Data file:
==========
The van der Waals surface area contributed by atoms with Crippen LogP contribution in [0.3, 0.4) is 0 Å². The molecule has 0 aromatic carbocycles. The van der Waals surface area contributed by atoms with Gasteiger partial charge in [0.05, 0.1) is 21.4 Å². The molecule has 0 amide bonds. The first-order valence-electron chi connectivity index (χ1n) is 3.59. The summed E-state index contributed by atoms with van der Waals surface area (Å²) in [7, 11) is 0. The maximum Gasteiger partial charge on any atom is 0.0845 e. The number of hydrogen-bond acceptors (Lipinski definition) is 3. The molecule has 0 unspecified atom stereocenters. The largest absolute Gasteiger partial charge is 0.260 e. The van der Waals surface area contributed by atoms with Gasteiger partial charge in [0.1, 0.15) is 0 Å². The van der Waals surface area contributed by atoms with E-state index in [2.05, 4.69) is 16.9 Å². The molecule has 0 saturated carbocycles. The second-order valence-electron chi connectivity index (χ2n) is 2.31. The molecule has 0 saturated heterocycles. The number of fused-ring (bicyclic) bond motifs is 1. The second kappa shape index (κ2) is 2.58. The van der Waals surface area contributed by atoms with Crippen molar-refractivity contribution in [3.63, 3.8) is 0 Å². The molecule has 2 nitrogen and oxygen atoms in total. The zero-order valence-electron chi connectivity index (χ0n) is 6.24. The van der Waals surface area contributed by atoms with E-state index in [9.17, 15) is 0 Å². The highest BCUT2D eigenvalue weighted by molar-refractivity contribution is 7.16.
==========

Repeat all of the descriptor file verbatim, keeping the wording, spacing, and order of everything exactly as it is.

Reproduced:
The van der Waals surface area contributed by atoms with Crippen LogP contribution in [0.3, 0.4) is 0 Å². The molecule has 0 aromatic carbocycles. The van der Waals surface area contributed by atoms with Gasteiger partial charge in [0.05, 0.1) is 21.4 Å². The molecule has 0 amide bonds. The first-order valence-electron chi connectivity index (χ1n) is 3.59. The summed E-state index contributed by atoms with van der Waals surface area (Å²) in [7, 11) is 0. The maximum Gasteiger partial charge on any atom is 0.0845 e. The number of hydrogen-bond acceptors (Lipinski definition) is 3. The molecule has 0 unspecified atom stereocenters. The largest absolute Gasteiger partial charge is 0.260 e. The van der Waals surface area contributed by atoms with Gasteiger partial charge in [0.1, 0.15) is 0 Å². The van der Waals surface area contributed by atoms with E-state index in [2.05, 4.69) is 16.9 Å². The molecule has 0 saturated carbocycles. The second-order valence-electron chi connectivity index (χ2n) is 2.31. The molecule has 0 saturated heterocycles. The number of fused-ring (bicyclic) bond motifs is 1. The second kappa shape index (κ2) is 2.58. The van der Waals surface area contributed by atoms with Crippen molar-refractivity contribution in [3.63, 3.8) is 0 Å². The molecule has 2 nitrogen and oxygen atoms in total. The zero-order valence-electron chi connectivity index (χ0n) is 6.24. The van der Waals surface area contributed by atoms with E-state index in [9.17, 15) is 0 Å². The highest BCUT2D eigenvalue weighted by molar-refractivity contribution is 7.16.